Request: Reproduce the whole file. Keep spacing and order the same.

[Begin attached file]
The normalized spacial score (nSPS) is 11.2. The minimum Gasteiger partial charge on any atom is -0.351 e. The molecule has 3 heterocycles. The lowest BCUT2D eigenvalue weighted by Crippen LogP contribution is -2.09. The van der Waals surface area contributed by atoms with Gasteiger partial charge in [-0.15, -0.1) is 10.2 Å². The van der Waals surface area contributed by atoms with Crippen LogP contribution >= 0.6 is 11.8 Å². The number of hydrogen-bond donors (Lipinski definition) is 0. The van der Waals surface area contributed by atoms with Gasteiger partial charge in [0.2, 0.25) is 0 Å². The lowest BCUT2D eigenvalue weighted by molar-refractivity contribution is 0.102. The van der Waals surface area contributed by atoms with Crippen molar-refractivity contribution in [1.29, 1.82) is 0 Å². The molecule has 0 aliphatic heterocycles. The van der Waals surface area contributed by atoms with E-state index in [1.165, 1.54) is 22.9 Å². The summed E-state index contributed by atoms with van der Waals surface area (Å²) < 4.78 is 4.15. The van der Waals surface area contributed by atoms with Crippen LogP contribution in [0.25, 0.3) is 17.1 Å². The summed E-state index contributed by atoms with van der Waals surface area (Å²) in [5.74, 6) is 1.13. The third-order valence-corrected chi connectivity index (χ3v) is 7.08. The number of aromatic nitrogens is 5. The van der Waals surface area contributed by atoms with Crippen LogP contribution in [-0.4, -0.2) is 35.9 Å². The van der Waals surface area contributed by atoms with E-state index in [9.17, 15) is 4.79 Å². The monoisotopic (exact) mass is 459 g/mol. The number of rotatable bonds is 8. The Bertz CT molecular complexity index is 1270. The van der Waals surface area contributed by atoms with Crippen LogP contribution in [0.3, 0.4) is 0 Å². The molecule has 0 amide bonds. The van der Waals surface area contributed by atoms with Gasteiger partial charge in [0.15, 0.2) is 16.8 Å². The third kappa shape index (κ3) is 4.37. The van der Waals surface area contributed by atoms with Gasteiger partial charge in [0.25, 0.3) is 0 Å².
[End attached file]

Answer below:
The normalized spacial score (nSPS) is 11.2. The minimum Gasteiger partial charge on any atom is -0.351 e. The molecule has 3 heterocycles. The lowest BCUT2D eigenvalue weighted by Crippen LogP contribution is -2.09. The van der Waals surface area contributed by atoms with Gasteiger partial charge in [-0.15, -0.1) is 10.2 Å². The van der Waals surface area contributed by atoms with Crippen LogP contribution >= 0.6 is 11.8 Å². The number of hydrogen-bond donors (Lipinski definition) is 0. The van der Waals surface area contributed by atoms with Gasteiger partial charge in [0.2, 0.25) is 0 Å². The lowest BCUT2D eigenvalue weighted by molar-refractivity contribution is 0.102. The van der Waals surface area contributed by atoms with Crippen molar-refractivity contribution in [1.29, 1.82) is 0 Å². The molecule has 0 aliphatic heterocycles. The van der Waals surface area contributed by atoms with E-state index in [1.165, 1.54) is 22.9 Å². The summed E-state index contributed by atoms with van der Waals surface area (Å²) < 4.78 is 4.15. The van der Waals surface area contributed by atoms with Crippen LogP contribution in [0.25, 0.3) is 17.1 Å². The summed E-state index contributed by atoms with van der Waals surface area (Å²) in [5.74, 6) is 1.13. The third-order valence-corrected chi connectivity index (χ3v) is 7.08. The number of aromatic nitrogens is 5. The van der Waals surface area contributed by atoms with Crippen LogP contribution in [-0.4, -0.2) is 35.9 Å². The van der Waals surface area contributed by atoms with E-state index in [9.17, 15) is 4.79 Å². The monoisotopic (exact) mass is 459 g/mol. The number of rotatable bonds is 8. The Bertz CT molecular complexity index is 1270. The van der Waals surface area contributed by atoms with Crippen LogP contribution in [0.3, 0.4) is 0 Å². The molecule has 0 amide bonds. The van der Waals surface area contributed by atoms with Gasteiger partial charge in [0.15, 0.2) is 16.8 Å². The third kappa shape index (κ3) is 4.37. The van der Waals surface area contributed by atoms with Gasteiger partial charge in [0.25, 0.3) is 0 Å².